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September 5, 2018
The Mississippi River says “You shall not pass”

Yesterday morning at 9:00 am, before we had reached our day’s port of Hannibal, Missouri, American Queen Captain Bobby Duncan convened a town hall meeting in the Grand Saloon to share some important news.

Captain Bobby Duncan (on right) and at the town hall meeting
(Photo by Anne Kalosh from Seatrade Cruise News)

Due to rainstorms north of us, the water level on the Mississippi River was rising. The water level affects our ability to pass under bridges. We would still be able to proceed into Hannibal. However, we could not proceed any further north without the risk of getting stuck between two bridges.

Captain Bobby showed some predictive charts of the water level of the Mississippi River. The water is expected to surpass flood levels within a matter of days.

The water will not reced below flood levels until September 13 – three days after our cruise ends

The changing water level of the Mississippi River is not something to take lightly. Due to the thousands of other tributaries that feed it, the water level of the Mississippi can rise very suddenly to flood levels. Every port we visited has flood walls in place, as well as monuments marking previous flood levels.

The flood wall in Paducah, Kentucky (where Russell had his bicycle accident)
A flood marker in Cape Girardeau, Missouri

We have written before how the American Queen can lower its smoke stacks in order to pass under bridges. In addition, the Pilot House itself can be lowered nine feet in order to pass beneath particularly low bridges. During these situations, the crew actually stands out on deck to navigate the boat. Even so, we have seen bridges pass mere inches above of the lowered Pilot House.

The smoke stacks can be lowered

The Pilot House can be lowered up to nine feet

The crew has a separate set of controls for navigating out on the wing

The worse thing would be for the water level to suddenly rise while we are between two bridges without a port. Onboard Riverlorian Jerry Hay says that in 1997, an American Queen vessel became trapped between two bridges for 17 days before the water level receded.

Even with the Pilot House lowered, we barely made it under this bridge!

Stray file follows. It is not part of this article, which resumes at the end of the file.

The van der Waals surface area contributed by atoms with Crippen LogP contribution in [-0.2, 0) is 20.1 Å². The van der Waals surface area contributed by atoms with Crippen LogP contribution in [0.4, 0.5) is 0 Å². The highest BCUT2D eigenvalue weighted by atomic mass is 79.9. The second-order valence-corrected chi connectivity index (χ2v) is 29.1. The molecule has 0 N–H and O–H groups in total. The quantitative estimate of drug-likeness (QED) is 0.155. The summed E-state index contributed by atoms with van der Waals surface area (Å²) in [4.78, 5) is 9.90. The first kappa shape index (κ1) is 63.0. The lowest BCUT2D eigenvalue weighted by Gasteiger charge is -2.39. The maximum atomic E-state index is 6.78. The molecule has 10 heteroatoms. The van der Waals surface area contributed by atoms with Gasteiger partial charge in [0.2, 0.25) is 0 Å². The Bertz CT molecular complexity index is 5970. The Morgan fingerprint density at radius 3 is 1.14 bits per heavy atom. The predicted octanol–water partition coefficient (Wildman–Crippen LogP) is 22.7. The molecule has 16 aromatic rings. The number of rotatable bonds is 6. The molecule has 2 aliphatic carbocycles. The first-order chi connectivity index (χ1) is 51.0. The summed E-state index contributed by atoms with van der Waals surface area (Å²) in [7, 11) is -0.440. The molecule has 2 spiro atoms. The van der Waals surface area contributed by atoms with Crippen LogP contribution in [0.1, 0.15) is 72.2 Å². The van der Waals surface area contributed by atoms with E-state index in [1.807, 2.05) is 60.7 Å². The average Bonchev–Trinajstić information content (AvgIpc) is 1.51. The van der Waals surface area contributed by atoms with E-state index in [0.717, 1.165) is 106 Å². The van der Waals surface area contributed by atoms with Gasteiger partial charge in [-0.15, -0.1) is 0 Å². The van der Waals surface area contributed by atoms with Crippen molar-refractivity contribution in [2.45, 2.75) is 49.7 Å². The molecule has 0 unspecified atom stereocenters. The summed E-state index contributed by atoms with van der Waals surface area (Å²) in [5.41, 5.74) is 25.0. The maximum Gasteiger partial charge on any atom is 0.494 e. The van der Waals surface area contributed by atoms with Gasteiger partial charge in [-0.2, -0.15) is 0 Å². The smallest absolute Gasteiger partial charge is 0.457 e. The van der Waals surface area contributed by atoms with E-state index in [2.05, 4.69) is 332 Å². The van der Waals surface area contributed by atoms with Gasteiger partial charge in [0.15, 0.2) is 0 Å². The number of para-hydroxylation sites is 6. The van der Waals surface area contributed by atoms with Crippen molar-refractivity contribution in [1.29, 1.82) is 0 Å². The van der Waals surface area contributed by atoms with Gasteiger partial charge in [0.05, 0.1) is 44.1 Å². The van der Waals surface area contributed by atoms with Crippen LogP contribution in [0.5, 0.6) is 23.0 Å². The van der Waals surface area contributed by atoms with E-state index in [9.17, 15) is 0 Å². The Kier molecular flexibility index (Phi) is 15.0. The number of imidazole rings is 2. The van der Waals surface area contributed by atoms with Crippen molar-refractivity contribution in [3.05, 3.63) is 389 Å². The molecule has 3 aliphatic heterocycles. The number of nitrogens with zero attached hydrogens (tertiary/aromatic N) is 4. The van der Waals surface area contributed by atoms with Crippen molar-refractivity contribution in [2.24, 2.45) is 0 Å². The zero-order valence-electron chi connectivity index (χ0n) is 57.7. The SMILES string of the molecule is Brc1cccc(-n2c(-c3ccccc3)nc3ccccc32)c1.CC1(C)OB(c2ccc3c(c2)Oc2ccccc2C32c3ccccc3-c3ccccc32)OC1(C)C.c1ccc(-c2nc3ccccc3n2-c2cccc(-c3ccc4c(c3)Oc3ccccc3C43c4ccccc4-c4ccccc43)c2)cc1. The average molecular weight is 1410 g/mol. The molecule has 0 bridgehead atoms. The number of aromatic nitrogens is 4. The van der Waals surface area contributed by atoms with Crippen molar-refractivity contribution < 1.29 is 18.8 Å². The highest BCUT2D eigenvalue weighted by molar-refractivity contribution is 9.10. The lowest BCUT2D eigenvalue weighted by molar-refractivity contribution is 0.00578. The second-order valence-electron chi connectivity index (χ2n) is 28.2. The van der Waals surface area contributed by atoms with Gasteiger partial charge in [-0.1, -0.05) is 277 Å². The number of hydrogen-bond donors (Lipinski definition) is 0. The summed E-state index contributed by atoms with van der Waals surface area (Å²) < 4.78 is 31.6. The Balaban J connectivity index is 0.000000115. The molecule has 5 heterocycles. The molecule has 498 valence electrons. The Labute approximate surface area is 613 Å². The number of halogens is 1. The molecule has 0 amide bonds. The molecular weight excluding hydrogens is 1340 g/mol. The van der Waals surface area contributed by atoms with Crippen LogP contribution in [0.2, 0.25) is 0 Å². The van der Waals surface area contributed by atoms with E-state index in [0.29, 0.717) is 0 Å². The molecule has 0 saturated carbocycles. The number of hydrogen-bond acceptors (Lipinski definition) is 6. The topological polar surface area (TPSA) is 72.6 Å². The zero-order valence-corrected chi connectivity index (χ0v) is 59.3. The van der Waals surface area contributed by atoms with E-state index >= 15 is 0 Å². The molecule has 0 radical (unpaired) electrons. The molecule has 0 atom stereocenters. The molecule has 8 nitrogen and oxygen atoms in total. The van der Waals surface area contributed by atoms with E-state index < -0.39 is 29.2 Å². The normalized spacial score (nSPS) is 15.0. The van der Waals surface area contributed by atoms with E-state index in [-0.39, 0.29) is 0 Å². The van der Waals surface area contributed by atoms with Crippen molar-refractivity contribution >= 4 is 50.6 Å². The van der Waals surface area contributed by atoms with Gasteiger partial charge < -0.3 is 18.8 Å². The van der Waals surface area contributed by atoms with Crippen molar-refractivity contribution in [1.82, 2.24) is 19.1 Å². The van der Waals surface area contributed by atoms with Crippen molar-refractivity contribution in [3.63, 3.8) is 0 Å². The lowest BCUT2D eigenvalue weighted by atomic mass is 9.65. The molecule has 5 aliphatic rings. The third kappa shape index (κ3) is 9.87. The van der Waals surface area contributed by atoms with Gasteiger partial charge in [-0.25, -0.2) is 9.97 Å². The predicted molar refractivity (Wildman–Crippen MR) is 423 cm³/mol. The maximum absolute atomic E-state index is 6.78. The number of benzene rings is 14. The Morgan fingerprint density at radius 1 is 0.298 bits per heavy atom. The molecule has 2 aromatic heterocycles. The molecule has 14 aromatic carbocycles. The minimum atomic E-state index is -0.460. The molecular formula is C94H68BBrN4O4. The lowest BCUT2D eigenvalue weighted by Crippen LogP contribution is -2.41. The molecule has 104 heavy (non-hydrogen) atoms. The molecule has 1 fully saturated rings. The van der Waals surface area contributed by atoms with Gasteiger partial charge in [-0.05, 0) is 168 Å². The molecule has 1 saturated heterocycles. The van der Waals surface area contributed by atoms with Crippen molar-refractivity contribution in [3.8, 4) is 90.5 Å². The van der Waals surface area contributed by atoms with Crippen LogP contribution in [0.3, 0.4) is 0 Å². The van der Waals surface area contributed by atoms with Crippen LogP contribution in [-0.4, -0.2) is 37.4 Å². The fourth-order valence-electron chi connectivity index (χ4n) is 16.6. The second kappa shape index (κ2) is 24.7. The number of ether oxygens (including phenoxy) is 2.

We were amazed at how much data the boat’s crew needs to deal with, and how far ahead they need to plan. While we enjoyed our afternoon in Hannibal, the crew was working to figure out how to preserve the rest of our cruise.

By the end of the day, American Queen had a revised plan.

Our original itinerary called for us to continue up the Mississippi River almost to Minneapolis/St. Paul, Minnesota. Cruisers would leave the ship at Red Wing, then fly home from the Minneapolis airport.

Our revised itinerary looks like this:

After Hannibal, instead of proceeding upriver, we will turn around and head downriver to the confluence of the Mississippi and Illinois Rivers at Grafton, Illinois. From there, we will proceed up the Illinois River. Captain Bobby says this is the first time the American Queen has ever cruised on the Illinois River!

Our original and revised routes

From Ottawa, travelers will proceed to the Chicago airport for their journeys home. American Queen will have a representative come onboard to help everyone with their travel changes. In addition, American Queen is providing all passengers with a discount credit toward a future cruise. We have said this many time, but we continue to be impressed by the level of customer service that constantly exceeds our expectations.

Unfortunately, we have a unique situation. We were going to stay in the area for a half-week after the end of the cruise. In Minneapolis/St. Paul we were going to visit and stay with our longtime friend Erin. We have already contacted her with our regrets.

In La Crosse, we were going to visit our daughter, son-in-law and six-year-old granddaughter. Le Crosse is five hours away from Chicago. We still need to figure out what we’re going to do once the cruise ends in less than a week.

Russell pores over the maps


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